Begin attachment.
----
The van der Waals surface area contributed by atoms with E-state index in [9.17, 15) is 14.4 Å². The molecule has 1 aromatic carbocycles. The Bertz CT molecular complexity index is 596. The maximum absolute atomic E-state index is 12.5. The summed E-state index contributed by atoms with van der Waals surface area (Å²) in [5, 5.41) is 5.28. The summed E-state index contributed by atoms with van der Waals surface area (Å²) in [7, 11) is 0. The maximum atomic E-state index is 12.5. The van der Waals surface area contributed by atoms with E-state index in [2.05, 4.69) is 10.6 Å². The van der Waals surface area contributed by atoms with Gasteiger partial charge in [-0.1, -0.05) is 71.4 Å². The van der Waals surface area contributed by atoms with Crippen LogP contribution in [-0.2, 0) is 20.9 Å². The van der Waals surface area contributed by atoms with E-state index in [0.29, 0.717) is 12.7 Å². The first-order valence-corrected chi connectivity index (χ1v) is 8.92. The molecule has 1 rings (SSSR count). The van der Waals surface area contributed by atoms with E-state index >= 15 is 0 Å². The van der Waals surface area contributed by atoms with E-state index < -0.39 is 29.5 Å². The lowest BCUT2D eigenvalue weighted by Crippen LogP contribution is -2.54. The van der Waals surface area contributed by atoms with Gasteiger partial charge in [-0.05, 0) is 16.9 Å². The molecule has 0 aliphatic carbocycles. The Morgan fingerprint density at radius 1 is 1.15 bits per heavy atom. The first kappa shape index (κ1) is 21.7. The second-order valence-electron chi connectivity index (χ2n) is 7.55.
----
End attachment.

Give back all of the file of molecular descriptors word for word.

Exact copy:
The van der Waals surface area contributed by atoms with E-state index in [9.17, 15) is 14.4 Å². The molecule has 1 aromatic carbocycles. The Bertz CT molecular complexity index is 596. The maximum absolute atomic E-state index is 12.5. The summed E-state index contributed by atoms with van der Waals surface area (Å²) in [5, 5.41) is 5.28. The summed E-state index contributed by atoms with van der Waals surface area (Å²) in [7, 11) is 0. The maximum atomic E-state index is 12.5. The van der Waals surface area contributed by atoms with E-state index in [2.05, 4.69) is 10.6 Å². The van der Waals surface area contributed by atoms with Gasteiger partial charge in [-0.1, -0.05) is 71.4 Å². The van der Waals surface area contributed by atoms with Crippen LogP contribution in [-0.2, 0) is 20.9 Å². The van der Waals surface area contributed by atoms with E-state index in [0.29, 0.717) is 12.7 Å². The first-order valence-corrected chi connectivity index (χ1v) is 8.92. The molecule has 1 rings (SSSR count). The van der Waals surface area contributed by atoms with E-state index >= 15 is 0 Å². The van der Waals surface area contributed by atoms with E-state index < -0.39 is 29.5 Å². The lowest BCUT2D eigenvalue weighted by Crippen LogP contribution is -2.54. The van der Waals surface area contributed by atoms with Gasteiger partial charge in [-0.05, 0) is 16.9 Å². The molecule has 0 aliphatic carbocycles. The Morgan fingerprint density at radius 1 is 1.15 bits per heavy atom. The first kappa shape index (κ1) is 21.7. The second-order valence-electron chi connectivity index (χ2n) is 7.55.